Running Social

Sep 4, 2012 by

Running Social

Photo Credit: Creative Commons

When it comes right down to it, one of the things I like about running is being by myself.   Maybe running is decompression time for me or maybe I’m somewhat of a loner, I’m not sure.  Anyway,  I’d bet 99% of the thousands of training miles I’ve logged before this year have been solo miles. This year, though, as part of a surgeon-less makeover I’ll call Greg 2.0 (or maybe Greg 2012, if you’re a Microsoft fan), I made a conscious decision to add more social to my running world.  So far, this is what I’ve done:

  • Helped coach a group of beginners in a Couch To 5K-type program.
  • Coordinated a group of co-workers for a team event 10K.  We helped raise money for a charity and came in third in the corporate competition.
  • Paced a friend in a half marathon.  We both set person bests.
  • Trained with a partner for most of my runs this past summer.

Now, I’m certainly no expert on being social yet.   I barely have over 100 friends on Facebook.  Nonetheless, I’ve come up with some reasons to run social, at least occasionally, and some guidelines to follow when doing so.

First, I’ve discovered at least three reasons to run with others:

  • Motivation. Most of us, if not all, need help with motivation. If you know a group or partner is counting on you to run at 7am Saturday, you’re probably more likely to get out of bed.  When my friend Ben called me to pace, it was just the motivation I needed to set a PR. (I wrote about this in this old post.)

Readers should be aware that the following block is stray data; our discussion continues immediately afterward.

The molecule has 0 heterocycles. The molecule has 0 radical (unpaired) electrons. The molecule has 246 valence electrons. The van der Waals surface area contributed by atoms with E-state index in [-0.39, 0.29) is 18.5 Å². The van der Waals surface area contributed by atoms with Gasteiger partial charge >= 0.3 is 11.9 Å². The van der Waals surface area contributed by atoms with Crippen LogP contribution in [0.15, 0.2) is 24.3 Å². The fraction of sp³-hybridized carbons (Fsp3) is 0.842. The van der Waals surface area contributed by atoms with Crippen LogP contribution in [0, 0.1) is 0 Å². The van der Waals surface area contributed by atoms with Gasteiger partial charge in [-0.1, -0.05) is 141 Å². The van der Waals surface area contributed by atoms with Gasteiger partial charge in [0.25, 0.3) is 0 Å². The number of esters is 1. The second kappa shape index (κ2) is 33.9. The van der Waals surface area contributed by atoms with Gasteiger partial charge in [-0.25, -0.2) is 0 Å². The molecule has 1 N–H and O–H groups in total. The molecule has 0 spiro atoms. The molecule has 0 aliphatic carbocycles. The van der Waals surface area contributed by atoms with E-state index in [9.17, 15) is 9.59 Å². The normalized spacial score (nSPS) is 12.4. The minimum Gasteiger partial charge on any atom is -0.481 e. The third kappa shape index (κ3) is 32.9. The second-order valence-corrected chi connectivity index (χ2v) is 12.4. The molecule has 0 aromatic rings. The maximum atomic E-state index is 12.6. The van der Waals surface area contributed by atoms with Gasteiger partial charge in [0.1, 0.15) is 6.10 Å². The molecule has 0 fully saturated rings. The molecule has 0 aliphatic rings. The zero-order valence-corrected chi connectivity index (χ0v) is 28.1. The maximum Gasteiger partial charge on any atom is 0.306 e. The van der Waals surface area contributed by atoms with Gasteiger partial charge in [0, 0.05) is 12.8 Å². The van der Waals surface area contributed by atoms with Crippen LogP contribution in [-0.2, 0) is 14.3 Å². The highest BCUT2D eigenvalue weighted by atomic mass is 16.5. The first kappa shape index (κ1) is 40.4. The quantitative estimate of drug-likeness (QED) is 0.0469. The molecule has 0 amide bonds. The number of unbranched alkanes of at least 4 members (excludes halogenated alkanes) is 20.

• Knowledge sharing.  One piece of advice I gave to the beginners in the running club was to buy a good pair of moisture-wicking socks.  A couple of weeks later, one the runners told me she had followed my advice and really loved the new socks.  You can also learn from others.  I also believe that even the most experienced runner can learn something from others.  For instance, I learned about a running app from a friend during one of our runs.  I’ve also learned about races that sounded fun and penciled them in on the bucket list.
  •  Fun.  As much as I still like to run alone and be lost in bad ’80s music, running with others is really fun.  And if running isn’t fun for you at least every once and a while, maybe you should check out cycling.

Second, I have come up with some guidelines to keep in mind while running with others.  These are even more critical if the runners’ abilities are vastly different. One of the biggest challenges with running with others is how to compensate for these differences. Some suggestions:

  • Slow down to the comfortable pace of the slower runner(s).  Running is no fun when you cannot keep up.  Discuss the plan and pace before starting.
  • Don’t over do it – a.k.a know your limits.  This is a hard one for many guys.  The bottom line is it is just dumb to push way beyond your abilities.   If you’ve never run over three miles, then don’t try to do ten!
  • Don’t leave anyone behind.  I found this was especially important in the group 5K training. No one wants to be left behind on a group run.  I liked to make sure I played “sweeper” on the group runs, hanging out with the slowest person.  Sure, I could walk faster, but I just ran really slow and tried to give encouragement.  Remember, we’ve all been there.

If you have anything to add, please share in the comments below.


PS. Help me on the Palmetto State Runner Facebook likes.  Click here to go to the PSR FB page and click like.

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